Denver Post Politicizes Murders to Push Gun Restrictions

Today’s condescending, factually inaccurate, and intellectually dishonest lead editorial from the Denver Post politicizes the horrible murders in Arizona by advocating more useless, rights-violating gun restrictions.

The Post wants to limit the capacity of gun magazines, yet the paper declines to tell us what number it deems appropriate. “The standard Glock magazine holds 15 rounds,” the paper notes. But the editorial also favorably mentions the so-called assault weapons ban of 1994, now expired, which restricted the importation and manufacture of magazines for civilian use to ten rounds. So which option does the Post prefer? Fifteen? Twelve? Ten? Four?

Of course, for the anti-gun lobby, ten rounds is ten too many. I’ve heard anti-gun activists argue that all guns that hold magazines should be banned, and at most single-shot guns should remain legal.

The Post incorrectly states, “It wasn’t so long ago that [the murderer] couldn’t have bought a gun magazine of that size,” under the expired ban. But sales of higher capacity magazines remained perfectly legal under the ban; what was banned was importation and manufacture for civilian sales.

The Post speciously claims, “The NRA is apparently worried Americans won’t be able to defend themselves against the possibility of a 33-person, home-invasion team.” The number refers to the capacity of the magazine used by the Arizona murderer. But the NRA defends normal capacity magazines, not just the higher capacity ones. The Post’s comment could only have been written by someone who has never devoted a serious thought to the problem of self-defense — or who is intentionally lying about it. Home invasions by multiple assailants are actually fairly common, so far as home invasions go (which thankfully are relatively rare due to high gun ownership rates in the U.S.). Home invasions often take place at night. The perpetrators often wear heavy clothing and sneak about. Because gun wounds usually aren’t fatal, a criminal might remain quite dangerous even if shot. For all of these reasons, having fifteen or more rounds might be essential for effective self-defense.

Self-defense — a fundamental human right protected by our Constitution — deserves more than derision by Colorado’s largest newspaper.

(True, for most tactical purposes, carrying a gun with a magazine that extends far beyond the grip makes no sense. But artificially limiting magazine capacity beyond the natural limitations of the grip size is insanity from a self-defense perspective.)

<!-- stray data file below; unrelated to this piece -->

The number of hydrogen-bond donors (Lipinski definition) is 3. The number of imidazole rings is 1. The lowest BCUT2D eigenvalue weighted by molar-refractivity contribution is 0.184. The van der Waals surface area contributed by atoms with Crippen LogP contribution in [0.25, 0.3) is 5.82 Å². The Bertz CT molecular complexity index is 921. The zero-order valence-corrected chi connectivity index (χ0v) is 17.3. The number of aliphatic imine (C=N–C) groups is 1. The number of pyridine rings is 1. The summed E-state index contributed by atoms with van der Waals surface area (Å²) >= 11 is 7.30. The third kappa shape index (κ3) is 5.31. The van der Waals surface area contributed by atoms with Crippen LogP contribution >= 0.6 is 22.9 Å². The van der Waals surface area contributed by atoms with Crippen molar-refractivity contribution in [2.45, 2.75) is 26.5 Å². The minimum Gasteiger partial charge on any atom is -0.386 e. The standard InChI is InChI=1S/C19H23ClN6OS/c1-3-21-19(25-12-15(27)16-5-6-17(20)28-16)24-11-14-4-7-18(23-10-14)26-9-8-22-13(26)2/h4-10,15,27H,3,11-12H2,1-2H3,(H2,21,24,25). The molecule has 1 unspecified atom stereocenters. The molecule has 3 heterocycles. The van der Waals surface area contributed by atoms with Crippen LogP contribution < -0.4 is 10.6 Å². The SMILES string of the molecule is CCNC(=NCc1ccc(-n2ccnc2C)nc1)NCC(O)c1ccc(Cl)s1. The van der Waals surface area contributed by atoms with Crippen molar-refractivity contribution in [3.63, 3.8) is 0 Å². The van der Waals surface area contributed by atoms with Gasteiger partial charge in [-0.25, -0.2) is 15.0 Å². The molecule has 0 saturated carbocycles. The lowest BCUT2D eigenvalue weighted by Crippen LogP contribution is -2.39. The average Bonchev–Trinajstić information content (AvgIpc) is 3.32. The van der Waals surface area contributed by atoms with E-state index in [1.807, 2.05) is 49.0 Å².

I found this line from the Post interesting: “A reader sent us an article which cited the Glock website where, we’re told, the Glock ‘pistol magazines can be loaded with a convincing number of rounds.'” That line has certainly made the rounds. The quote is accurate; however, the Post neglects to mention the qualifier, “up to.” I’ve verified that a 33 round magazine is available for the Glock 19.

Notably, the murderer bought four magazines. Ludicrously, a Brady Center spokesperson pretends that he had only one magazine and could not have used more than one magazine in the assault. Perhaps the Denver Post could enlighten us as to whether it believes carrying forty rounds total (ten rounds in each of four magazines) is just fine, whereas carrying 33 rounds in a single magazine must be outlawed. By the logic of the anti-gun crusade, guns with magazines per se should be totally outlawed, if not all guns.

The Denver Post is targeting guns because they make a convenient scapegoat. Nevermind the fact that the murderer suffered severe mental illness. Nevermind the fact that he had numerous run-ins with the authorities over a span of years. No, forget all that: the thing to do is restrict the ability of law-abiding, decent people to buy gun magazines.

The absurdity of the Post’s “case” is illustrated by juxtaposing two headlines: “Gun Sales Surge After Obama’s Election,” and “Violent Crime Falls Sharply.” While this does not demonstrate that the additional guns helped drive lower crime rates, it does offer a reminder of how weak the case is for imposing additional gun restrictions.